Guitars are made of numerous different parts, many of which are made of wood. The choice of wood in the guitar body (the solid body and laminate in electric guitars and the sides, back and top of acoustic guitars), neck and fretboard all contribute to the overall playability, feel and, of course, tone of the instrument. Since korina is used in the construction of guitars and basses, it’s worth investigating whether it’s a good tonewood or not.
Is korina/limba a good guitar tonewood? Korina is a relatively light hardwood with fine grain. It offers a warm tone with defined lows and mids and great sustain. Korina is a good choice for solid body and even laminate electric guitars/basses but is too dry for acoustic sides/backs and top or guitar fretboards and necks.
In this article, we’ll discuss if and how korina tonewood is used in electric, acoustic, classical and bass guitar construction with a keen focus on its tone.
Note: in my research for this article, I used Sweetwater’s extensive guitar database to find examples of guitars with korina/limba in their construction. The links to the guitars in this article will send readers to Sweetwater’s site for more information. Sweetwater is featured in My New Microphone’s Top 10 Best Online Audio Gear/Equipment Retailers.
Table Of Contents
- Characteristics Of Korina/Limba Tonewood
- Is Korina/Limba A Good Electric Guitar Tonewood?
- Is Korina/Limba A Good Acoustic Guitar Tonewood?
- Is Korina/Limba A Good Bass Guitar Tonewood?
- Other Tonewoods
Characteristics Of Korina/Limba Tonewood
Korina is a tonewood from the Terminalia superba, an African tree native to tropical western Africa. Other names for korina include superb terminalia, limba, afara, frake, and ofram. In fact, the name korina came about as the common name for the tonewood thanks to Gibson circa 1950. The more widely-accepted common name for Terminalia superba is limba.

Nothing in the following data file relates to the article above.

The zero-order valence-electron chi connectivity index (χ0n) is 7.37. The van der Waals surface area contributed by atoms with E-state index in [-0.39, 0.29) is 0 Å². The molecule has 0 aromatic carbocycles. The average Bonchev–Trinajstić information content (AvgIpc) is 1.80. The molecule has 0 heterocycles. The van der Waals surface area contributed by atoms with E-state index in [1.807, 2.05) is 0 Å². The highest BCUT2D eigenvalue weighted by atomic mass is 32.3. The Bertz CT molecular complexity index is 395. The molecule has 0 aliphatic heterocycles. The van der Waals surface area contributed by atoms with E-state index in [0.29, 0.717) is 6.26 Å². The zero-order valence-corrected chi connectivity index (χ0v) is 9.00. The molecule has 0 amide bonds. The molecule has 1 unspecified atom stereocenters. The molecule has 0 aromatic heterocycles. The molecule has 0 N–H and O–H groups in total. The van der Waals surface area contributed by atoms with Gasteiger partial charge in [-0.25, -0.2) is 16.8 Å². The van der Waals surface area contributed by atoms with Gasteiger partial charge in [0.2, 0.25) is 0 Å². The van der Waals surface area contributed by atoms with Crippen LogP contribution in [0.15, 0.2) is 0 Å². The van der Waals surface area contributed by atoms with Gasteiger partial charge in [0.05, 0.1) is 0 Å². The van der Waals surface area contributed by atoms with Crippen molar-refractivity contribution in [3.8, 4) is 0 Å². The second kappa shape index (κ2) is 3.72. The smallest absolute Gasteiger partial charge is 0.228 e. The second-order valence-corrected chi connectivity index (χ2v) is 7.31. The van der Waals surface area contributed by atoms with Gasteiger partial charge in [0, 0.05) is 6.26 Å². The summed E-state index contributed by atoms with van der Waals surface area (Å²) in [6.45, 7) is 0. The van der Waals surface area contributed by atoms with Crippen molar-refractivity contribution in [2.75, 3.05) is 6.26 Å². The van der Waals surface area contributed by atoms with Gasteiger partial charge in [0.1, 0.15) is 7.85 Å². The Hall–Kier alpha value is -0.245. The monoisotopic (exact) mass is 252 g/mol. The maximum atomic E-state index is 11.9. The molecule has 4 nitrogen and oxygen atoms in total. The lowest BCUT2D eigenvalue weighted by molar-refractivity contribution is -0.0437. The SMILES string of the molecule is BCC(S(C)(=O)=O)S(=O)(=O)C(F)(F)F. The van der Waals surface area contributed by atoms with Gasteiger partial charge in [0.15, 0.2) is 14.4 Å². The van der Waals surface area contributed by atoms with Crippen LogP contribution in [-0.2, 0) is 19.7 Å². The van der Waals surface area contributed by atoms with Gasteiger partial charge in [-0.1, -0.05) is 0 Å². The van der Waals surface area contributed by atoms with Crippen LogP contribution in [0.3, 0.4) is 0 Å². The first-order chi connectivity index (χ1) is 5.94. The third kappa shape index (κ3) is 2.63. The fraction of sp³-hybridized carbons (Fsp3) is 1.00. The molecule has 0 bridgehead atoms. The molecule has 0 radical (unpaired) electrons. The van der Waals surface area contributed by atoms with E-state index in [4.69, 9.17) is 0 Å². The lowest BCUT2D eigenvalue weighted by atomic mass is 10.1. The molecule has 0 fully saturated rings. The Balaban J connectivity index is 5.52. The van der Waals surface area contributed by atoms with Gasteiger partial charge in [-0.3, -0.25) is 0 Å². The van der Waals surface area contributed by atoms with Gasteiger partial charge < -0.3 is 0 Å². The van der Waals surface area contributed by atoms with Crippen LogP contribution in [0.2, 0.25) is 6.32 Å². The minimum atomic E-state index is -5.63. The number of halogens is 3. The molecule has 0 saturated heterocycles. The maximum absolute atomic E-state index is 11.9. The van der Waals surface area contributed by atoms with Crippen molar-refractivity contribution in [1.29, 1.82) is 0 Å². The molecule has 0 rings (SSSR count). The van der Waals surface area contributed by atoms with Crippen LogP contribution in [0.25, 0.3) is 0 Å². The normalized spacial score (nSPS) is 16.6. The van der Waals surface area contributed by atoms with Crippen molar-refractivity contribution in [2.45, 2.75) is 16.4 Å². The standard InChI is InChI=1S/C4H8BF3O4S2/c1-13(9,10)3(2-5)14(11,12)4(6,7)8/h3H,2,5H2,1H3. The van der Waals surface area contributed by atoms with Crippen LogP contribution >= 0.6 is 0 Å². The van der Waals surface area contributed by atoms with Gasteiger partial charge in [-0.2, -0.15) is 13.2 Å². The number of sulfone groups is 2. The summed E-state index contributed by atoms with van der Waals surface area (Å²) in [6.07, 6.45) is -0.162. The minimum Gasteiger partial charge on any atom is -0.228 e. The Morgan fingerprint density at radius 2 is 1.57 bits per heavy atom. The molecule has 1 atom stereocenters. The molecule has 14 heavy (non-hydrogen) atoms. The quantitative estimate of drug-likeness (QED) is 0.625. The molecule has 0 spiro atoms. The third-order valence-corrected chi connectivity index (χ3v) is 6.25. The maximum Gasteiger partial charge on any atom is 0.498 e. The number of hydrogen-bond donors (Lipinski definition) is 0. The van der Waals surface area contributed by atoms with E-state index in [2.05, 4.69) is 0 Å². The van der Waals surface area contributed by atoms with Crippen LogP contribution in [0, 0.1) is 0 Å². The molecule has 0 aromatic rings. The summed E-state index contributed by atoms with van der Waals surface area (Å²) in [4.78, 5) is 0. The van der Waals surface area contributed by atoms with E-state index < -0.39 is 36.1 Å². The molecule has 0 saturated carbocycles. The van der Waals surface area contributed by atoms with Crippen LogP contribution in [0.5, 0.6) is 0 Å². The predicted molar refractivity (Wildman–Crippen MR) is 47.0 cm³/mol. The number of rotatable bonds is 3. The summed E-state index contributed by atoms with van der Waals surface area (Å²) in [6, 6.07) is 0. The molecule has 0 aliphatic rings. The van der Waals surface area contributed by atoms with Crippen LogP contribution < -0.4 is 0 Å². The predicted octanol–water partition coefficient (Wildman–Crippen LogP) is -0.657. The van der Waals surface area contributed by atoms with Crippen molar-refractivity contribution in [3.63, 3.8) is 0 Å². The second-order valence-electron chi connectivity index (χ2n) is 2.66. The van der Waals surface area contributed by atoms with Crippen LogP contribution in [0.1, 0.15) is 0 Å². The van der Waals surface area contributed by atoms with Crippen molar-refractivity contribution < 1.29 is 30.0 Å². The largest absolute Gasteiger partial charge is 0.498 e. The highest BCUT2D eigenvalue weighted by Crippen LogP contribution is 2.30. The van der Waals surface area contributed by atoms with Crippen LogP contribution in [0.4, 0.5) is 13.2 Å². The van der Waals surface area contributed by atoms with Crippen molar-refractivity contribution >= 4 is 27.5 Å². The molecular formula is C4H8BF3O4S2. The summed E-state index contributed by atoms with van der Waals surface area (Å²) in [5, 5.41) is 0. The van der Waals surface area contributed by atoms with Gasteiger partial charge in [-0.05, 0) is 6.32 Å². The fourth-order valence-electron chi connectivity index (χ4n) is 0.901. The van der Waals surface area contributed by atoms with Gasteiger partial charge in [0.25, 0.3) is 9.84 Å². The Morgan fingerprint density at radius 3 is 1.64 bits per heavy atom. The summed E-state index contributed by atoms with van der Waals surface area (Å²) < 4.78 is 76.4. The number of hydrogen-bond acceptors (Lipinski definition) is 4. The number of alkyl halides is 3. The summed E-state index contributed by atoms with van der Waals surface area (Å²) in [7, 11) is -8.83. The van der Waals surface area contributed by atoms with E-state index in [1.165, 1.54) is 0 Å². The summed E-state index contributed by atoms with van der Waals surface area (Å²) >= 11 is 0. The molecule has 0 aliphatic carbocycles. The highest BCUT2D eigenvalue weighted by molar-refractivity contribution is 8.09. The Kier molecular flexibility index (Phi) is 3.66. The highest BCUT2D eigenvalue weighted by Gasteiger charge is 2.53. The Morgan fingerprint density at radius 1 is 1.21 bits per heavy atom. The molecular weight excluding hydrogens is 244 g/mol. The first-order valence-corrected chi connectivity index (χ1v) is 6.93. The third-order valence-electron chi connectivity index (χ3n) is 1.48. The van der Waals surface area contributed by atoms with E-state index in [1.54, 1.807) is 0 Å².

Korina is not listed in the CITES Appendices or the IUCN Red List.
The heartwood of korina is a light yellow to golden brown with grey-to-black streaks and veins. Korina with dark streaks/veins is typically referred to as “black korina” or “black limba,” while korina with lighter greyish streaks/veins is called “white korina” or “white limba.” That being said, both are from the same species.
Korina’s grain is straight or slightly interlocked, and its texture is coarse with medium-to-large pores.
Korina hardwood has a very slight blunting effect on woodworking tools and is very pleasant to work. Its pores are small enough that finishing is optional.
As a tonewood, korina/limba offers a warm tone with defined lows and mids and great sustain. It’s lively, clear and balanced, though the sustain of the midrange overtones makes it a relatively warm tonewood.
Here are a few notable korina/limba specs:
- Hardwood/Softwood: Hardwood
- Colour: light yellowish to golden brown
- Grain: straight to slightly interlocked
- Texture: uniformly coarse
- Pores: diffuse-porous
- Density: 555 kg/m3 / 34.6 lb/ft3
- Janka Hardness (Typical): 2,990 N / 670 lbf
- Elastic Modulus: 10.49 GPa / 1,521,000 psi
- Tone (Warm/Bright Scale): warm
- Price: moderate
Here are links to the official website of the IUCN and Cites:
• IUCN (International Union for Conservation of Nature)
• CITES (Convention on International Trade in Endangered Species of Wild Fauna and Flora)
Is Korina/Limba A Good Electric Guitar Tonewood?
Before we begin, I should mention that tonewoods don’t have nearly as much of an effect on the overall sound of an electric guitar as they do on an acoustic guitar. The guitar pickups, strings, the signal chain and the amplifier all play a huge role in the overall tone of an electric guitar. It’s not all about the wood, though it is a factor.
Korina/limba is a great electric guitar tonewood choice thanks to its easy workability, decent price and balanced yet warm tone.
Builders will generally use korina as a body or neck tonewood, though it’s considered too soft for practical use as a fretboard material.
Is Korina/Limba A Good Electric Guitar Body Tonewood?